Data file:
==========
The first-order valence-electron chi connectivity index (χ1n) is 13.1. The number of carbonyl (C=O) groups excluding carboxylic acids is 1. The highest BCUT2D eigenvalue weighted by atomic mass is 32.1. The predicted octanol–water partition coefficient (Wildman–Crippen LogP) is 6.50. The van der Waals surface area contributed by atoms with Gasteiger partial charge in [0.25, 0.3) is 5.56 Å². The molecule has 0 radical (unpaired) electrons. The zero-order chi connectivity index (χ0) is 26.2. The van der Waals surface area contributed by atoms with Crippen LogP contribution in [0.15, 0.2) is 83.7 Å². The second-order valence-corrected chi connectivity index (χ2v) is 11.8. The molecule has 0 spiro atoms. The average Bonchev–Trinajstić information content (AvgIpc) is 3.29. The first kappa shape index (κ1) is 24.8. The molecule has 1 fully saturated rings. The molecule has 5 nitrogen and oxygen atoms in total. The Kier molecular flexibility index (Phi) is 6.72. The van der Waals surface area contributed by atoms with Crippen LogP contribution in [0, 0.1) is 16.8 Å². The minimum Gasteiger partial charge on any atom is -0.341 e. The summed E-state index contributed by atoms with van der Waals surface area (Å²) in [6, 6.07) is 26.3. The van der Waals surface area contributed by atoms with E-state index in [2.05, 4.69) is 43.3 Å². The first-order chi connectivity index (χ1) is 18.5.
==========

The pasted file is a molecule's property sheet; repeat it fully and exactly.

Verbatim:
The first-order valence-electron chi connectivity index (χ1n) is 13.1. The number of carbonyl (C=O) groups excluding carboxylic acids is 1. The highest BCUT2D eigenvalue weighted by atomic mass is 32.1. The predicted octanol–water partition coefficient (Wildman–Crippen LogP) is 6.50. The van der Waals surface area contributed by atoms with Gasteiger partial charge in [0.25, 0.3) is 5.56 Å². The molecule has 0 radical (unpaired) electrons. The zero-order chi connectivity index (χ0) is 26.2. The van der Waals surface area contributed by atoms with Crippen LogP contribution in [0.15, 0.2) is 83.7 Å². The second-order valence-corrected chi connectivity index (χ2v) is 11.8. The molecule has 0 spiro atoms. The average Bonchev–Trinajstić information content (AvgIpc) is 3.29. The first kappa shape index (κ1) is 24.8. The molecule has 1 fully saturated rings. The molecule has 5 nitrogen and oxygen atoms in total. The Kier molecular flexibility index (Phi) is 6.72. The van der Waals surface area contributed by atoms with Crippen LogP contribution in [0, 0.1) is 16.8 Å². The minimum Gasteiger partial charge on any atom is -0.341 e. The summed E-state index contributed by atoms with van der Waals surface area (Å²) in [6, 6.07) is 26.3. The van der Waals surface area contributed by atoms with E-state index in [2.05, 4.69) is 43.3 Å². The first-order chi connectivity index (χ1) is 18.5.